The Brady Campaign recently recognized Verge’s dedication, presenting her — along with her husband and partner, Jeffrey Peak — with the Sarah Brady Visionary Award. The award is just one of many that Verge has received in recognition of her volunteerism; others include the 2005 Woman of the Year award, presented to her by State Sen. Fran Pavley, and the David Hines Volunteer Award from St. Monica Catholic Church.
Though it is memories of her brother that inspire Verge’s work, it took 20 years and 750,000 other women to get her started as an activist. On Mother’s Day, 2000, Verge participated in the Million Mom March in Washington, D.C. — an event that would ultimately change her life, inspiring her to dedicate herself to the fight against gun violence.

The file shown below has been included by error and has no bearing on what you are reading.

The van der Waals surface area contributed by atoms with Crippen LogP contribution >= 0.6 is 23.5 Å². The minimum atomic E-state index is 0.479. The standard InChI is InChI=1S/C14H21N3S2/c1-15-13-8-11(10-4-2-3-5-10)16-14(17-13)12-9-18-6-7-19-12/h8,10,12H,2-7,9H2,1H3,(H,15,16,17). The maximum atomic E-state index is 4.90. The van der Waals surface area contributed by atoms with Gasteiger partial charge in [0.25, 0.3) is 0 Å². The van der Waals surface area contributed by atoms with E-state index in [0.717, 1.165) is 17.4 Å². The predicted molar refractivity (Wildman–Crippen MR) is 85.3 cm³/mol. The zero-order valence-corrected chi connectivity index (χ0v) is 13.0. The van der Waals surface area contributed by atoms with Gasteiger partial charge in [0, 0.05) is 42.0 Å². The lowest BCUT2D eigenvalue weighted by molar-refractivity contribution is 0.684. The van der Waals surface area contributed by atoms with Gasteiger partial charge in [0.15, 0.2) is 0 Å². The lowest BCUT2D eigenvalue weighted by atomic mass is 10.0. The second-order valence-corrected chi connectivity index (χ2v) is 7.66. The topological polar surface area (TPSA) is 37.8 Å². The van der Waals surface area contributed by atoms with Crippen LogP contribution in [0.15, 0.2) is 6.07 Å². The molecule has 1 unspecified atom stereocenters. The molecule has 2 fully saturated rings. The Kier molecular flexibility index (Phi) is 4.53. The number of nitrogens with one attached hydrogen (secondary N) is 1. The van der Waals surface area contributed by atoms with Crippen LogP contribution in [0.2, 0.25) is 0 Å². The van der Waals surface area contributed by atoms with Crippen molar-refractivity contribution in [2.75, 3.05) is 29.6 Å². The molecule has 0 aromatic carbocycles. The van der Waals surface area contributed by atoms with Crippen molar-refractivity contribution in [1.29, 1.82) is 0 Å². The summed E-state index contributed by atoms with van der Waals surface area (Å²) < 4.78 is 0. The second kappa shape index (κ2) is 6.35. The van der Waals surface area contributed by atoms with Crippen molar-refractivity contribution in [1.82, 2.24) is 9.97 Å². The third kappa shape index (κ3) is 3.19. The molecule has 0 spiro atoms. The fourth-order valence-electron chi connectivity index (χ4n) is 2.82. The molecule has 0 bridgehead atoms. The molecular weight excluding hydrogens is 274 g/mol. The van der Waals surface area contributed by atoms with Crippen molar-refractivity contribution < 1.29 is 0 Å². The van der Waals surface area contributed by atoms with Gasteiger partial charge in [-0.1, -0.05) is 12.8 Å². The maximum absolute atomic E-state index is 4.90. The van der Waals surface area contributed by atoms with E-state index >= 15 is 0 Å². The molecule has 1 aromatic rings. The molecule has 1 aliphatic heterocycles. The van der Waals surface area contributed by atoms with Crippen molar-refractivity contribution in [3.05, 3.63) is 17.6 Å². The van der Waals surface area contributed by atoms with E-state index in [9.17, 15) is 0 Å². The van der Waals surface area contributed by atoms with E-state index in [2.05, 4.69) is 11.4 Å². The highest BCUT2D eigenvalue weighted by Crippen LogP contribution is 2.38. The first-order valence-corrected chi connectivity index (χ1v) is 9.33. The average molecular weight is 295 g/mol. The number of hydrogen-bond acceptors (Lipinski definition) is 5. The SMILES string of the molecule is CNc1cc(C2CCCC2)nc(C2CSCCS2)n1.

“That was a really powerful day,” Verge said of the march. “Even just going to the airport to get on the plane, and seeing all these mothers with their pictures. … When I went to [the march], I thought, ‘Oh, my God, I’ve got to do something.’”
After returning home from the capitol, Verge launched a campaign of activism that continues to this day. As the leader of the local chapter of the Brady Campaign, Verge works to combat violence through education and legislation.
The answer to the problem of gun violence, according to Verge and the Brady Campaign, isn’t banning firearms — it’s controlling them.
“We’re not about banning guns; we’re about responsible gun ownership,” Verge said. “Things like selling every gun with a child safety lock, storing your gun and your ammunition separately and keeping your guns locked up.”
Under the umbrella of “responsible gun ownership” falls a recent piece of legislature H.R. 2324 — more commonly known as the “Gun Show Loophole Closing Act.” The bill would require all vendors at gun shows around the country to run criminal background checks on anyone wishing to purchase a gun.